Beginning of November, the holiday season arrives in The Netherlands and Belgium. The days are quite short and coziness is the prevailing mood. The streets are first decorated for the arrival of Saint Nicholas/ Sinterklaas on December 5th and later on for Christmas. This is the season of what is known as Speculaas in The Netherlands and Speculoos in Belgium. This is also the spice mix that gives its particular flavor to cookie butter (the spread/ paste made of crushed speculoos cookies). Just like in North America the season tastes like pumpkin spice, in The Netherlands and Belgium it tastes of speculaas/speculoos.

You will notice that across this post I use both names, speculaas and speculoos. It is because this particular mix of spices belongs to both countries and it is spelled slightly different in Dutch and Flemish. I want to respect the historical roots of these ingredients which date back to the 13th century (when The Netherlands and Belgium had different geographical delimitations and neither existed as they are known today).

The name speculaas/ speculoos has no single origin. According to some sources, it comes from the Latin word “speculator” which means “someone who sees everything”, a characteristic attributed to Saint Nicholas and his ability to see children’s behavior (and accordingly reward them or not with presents). Others believe the spice mix took its name from the fact that the cookies flavored with this mix were the mirror (speculum) image of the wooden mold used to shape them.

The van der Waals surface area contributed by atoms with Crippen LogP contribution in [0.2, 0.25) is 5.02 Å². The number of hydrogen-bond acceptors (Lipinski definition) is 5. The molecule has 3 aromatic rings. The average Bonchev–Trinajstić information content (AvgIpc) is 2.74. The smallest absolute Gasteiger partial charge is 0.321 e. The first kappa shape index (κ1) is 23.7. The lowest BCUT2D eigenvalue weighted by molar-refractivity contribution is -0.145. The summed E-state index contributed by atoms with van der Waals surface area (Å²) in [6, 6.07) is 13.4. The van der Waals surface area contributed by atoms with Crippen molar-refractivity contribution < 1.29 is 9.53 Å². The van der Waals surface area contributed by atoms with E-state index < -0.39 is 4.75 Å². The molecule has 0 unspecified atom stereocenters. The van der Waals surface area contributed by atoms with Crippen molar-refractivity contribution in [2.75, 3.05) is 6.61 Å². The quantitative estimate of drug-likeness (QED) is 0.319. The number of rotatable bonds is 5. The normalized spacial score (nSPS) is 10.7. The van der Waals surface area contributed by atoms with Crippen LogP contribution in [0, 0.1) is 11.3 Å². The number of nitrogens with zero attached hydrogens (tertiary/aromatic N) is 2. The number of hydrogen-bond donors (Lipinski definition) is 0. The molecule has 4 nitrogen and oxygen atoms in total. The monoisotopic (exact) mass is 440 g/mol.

The first use of a spice mix bearing a similarity to speculoos/ speculaas is recorded in the Belgian region of Vlaanderen in the 13th century however, it was a different mix than the one we use today. The current mix of spices dates back to sometime in the 17th century and is a by product of trade and Dutch/ Belgian colonial expansion in Asia. In this first recorded use, a local baker created something called “peperkoek”. Originally, this cake like peperkoek was made from bread crumbs and other leftover bakery products. These ingredients were collected and pressed to create the ‘peperkoek’ which was augmented with black pepper mixed with honey, other spices and sugar to conceal the age of the resulting thick bread. Eventually, this type of cake evolved into its own speciality and by the 16th century it was picked by French bakers where it became known as “pain d’epices”. By early 1700s, this mix of spices was widely used in The Netherlands and Belgium, particularly in the regions of Utrecht, Friesland, Deventer and Groningen, each with it’s own types of cakes and cookies.

Nowadays speculoos/ speculaas is the basis of the flavor profile of the cookies and pastries (pepernoten, taaitaai, speculaas cookies, cakes, desserts, etc) eaten throughout the holiday season. They are a distinctive local flavor that eventually went global when cookie butter became popular (and rightfully loved).

The basic spices in Speculaas/ Speculoos - Click to Enlarge

The basic spices in Speculaas/ Speculoos – Click to Enlarge